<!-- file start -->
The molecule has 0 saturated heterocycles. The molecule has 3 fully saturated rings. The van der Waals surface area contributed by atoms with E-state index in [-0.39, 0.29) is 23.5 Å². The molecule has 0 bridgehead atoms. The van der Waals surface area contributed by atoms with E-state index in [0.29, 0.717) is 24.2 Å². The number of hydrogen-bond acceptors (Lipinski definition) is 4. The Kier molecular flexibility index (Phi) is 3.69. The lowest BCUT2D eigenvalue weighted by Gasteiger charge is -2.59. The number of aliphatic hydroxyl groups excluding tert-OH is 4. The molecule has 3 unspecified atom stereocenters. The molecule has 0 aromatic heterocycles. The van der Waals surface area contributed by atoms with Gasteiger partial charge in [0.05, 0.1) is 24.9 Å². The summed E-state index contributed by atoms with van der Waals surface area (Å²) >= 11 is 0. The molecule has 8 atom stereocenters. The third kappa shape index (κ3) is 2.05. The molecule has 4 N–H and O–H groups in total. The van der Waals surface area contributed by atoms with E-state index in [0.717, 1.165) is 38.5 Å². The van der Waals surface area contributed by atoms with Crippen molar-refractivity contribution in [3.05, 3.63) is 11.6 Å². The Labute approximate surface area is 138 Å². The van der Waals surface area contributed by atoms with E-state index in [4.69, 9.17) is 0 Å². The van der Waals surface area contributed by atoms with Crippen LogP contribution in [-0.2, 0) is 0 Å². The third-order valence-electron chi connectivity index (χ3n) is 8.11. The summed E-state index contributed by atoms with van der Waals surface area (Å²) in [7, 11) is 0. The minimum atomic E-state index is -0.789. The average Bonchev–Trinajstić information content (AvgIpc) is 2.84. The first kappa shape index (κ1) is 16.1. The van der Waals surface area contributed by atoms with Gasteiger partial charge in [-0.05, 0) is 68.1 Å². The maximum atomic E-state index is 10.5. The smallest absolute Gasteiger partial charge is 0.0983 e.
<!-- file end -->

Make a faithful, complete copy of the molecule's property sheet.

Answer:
The molecule has 0 saturated heterocycles. The molecule has 3 fully saturated rings. The van der Waals surface area contributed by atoms with E-state index in [-0.39, 0.29) is 23.5 Å². The molecule has 0 bridgehead atoms. The van der Waals surface area contributed by atoms with E-state index in [0.29, 0.717) is 24.2 Å². The number of hydrogen-bond acceptors (Lipinski definition) is 4. The Kier molecular flexibility index (Phi) is 3.69. The lowest BCUT2D eigenvalue weighted by Gasteiger charge is -2.59. The number of aliphatic hydroxyl groups excluding tert-OH is 4. The molecule has 3 unspecified atom stereocenters. The molecule has 0 aromatic heterocycles. The van der Waals surface area contributed by atoms with Gasteiger partial charge in [0.05, 0.1) is 24.9 Å². The summed E-state index contributed by atoms with van der Waals surface area (Å²) >= 11 is 0. The molecule has 8 atom stereocenters. The third kappa shape index (κ3) is 2.05. The molecule has 4 N–H and O–H groups in total. The van der Waals surface area contributed by atoms with E-state index in [0.717, 1.165) is 38.5 Å². The van der Waals surface area contributed by atoms with Crippen molar-refractivity contribution in [3.05, 3.63) is 11.6 Å². The Labute approximate surface area is 138 Å². The van der Waals surface area contributed by atoms with E-state index in [4.69, 9.17) is 0 Å². The van der Waals surface area contributed by atoms with Crippen LogP contribution in [-0.2, 0) is 0 Å². The third-order valence-electron chi connectivity index (χ3n) is 8.11. The summed E-state index contributed by atoms with van der Waals surface area (Å²) in [7, 11) is 0. The minimum atomic E-state index is -0.789. The average Bonchev–Trinajstić information content (AvgIpc) is 2.84. The first kappa shape index (κ1) is 16.1. The van der Waals surface area contributed by atoms with Gasteiger partial charge in [-0.05, 0) is 68.1 Å². The maximum atomic E-state index is 10.5. The smallest absolute Gasteiger partial charge is 0.0983 e.